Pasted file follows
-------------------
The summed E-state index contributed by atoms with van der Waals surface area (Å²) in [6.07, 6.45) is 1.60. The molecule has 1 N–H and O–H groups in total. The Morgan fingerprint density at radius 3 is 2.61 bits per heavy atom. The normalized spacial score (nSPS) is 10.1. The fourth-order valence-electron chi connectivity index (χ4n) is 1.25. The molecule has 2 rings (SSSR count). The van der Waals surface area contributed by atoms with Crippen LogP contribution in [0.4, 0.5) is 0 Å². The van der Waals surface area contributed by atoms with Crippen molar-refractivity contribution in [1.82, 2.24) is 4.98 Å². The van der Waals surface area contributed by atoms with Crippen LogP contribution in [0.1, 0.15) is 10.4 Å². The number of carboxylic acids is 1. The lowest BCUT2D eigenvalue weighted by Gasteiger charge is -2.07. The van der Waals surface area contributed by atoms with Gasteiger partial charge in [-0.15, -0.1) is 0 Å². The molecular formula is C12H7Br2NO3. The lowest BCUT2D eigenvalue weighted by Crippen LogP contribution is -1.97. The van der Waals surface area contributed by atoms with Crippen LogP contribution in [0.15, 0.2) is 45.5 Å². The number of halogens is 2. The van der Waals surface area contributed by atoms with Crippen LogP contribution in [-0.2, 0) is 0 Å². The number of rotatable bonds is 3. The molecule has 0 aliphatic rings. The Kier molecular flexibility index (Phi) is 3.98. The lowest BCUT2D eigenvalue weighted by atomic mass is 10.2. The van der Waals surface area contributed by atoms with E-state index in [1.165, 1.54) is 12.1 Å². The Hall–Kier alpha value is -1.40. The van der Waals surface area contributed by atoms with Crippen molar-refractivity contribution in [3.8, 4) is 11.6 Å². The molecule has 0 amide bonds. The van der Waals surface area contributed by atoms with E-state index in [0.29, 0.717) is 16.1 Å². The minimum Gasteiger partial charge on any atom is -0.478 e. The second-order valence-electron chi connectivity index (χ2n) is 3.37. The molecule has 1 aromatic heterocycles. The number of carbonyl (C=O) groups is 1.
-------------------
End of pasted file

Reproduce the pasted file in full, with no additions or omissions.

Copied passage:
The summed E-state index contributed by atoms with van der Waals surface area (Å²) in [6.07, 6.45) is 1.60. The molecule has 1 N–H and O–H groups in total. The Morgan fingerprint density at radius 3 is 2.61 bits per heavy atom. The normalized spacial score (nSPS) is 10.1. The fourth-order valence-electron chi connectivity index (χ4n) is 1.25. The molecule has 2 rings (SSSR count). The van der Waals surface area contributed by atoms with Crippen LogP contribution in [0.4, 0.5) is 0 Å². The van der Waals surface area contributed by atoms with Crippen molar-refractivity contribution in [1.82, 2.24) is 4.98 Å². The van der Waals surface area contributed by atoms with Crippen LogP contribution in [0.1, 0.15) is 10.4 Å². The number of carboxylic acids is 1. The lowest BCUT2D eigenvalue weighted by Gasteiger charge is -2.07. The van der Waals surface area contributed by atoms with Gasteiger partial charge in [-0.15, -0.1) is 0 Å². The molecular formula is C12H7Br2NO3. The lowest BCUT2D eigenvalue weighted by Crippen LogP contribution is -1.97. The van der Waals surface area contributed by atoms with Crippen LogP contribution in [0.15, 0.2) is 45.5 Å². The number of halogens is 2. The van der Waals surface area contributed by atoms with Crippen LogP contribution in [-0.2, 0) is 0 Å². The number of rotatable bonds is 3. The molecule has 0 aliphatic rings. The Kier molecular flexibility index (Phi) is 3.98. The lowest BCUT2D eigenvalue weighted by atomic mass is 10.2. The van der Waals surface area contributed by atoms with E-state index in [1.165, 1.54) is 12.1 Å². The Hall–Kier alpha value is -1.40. The van der Waals surface area contributed by atoms with Crippen molar-refractivity contribution in [3.8, 4) is 11.6 Å². The molecule has 0 amide bonds. The van der Waals surface area contributed by atoms with E-state index in [0.29, 0.717) is 16.1 Å². The minimum Gasteiger partial charge on any atom is -0.478 e. The second-order valence-electron chi connectivity index (χ2n) is 3.37. The molecule has 1 aromatic heterocycles. The number of carbonyl (C=O) groups is 1.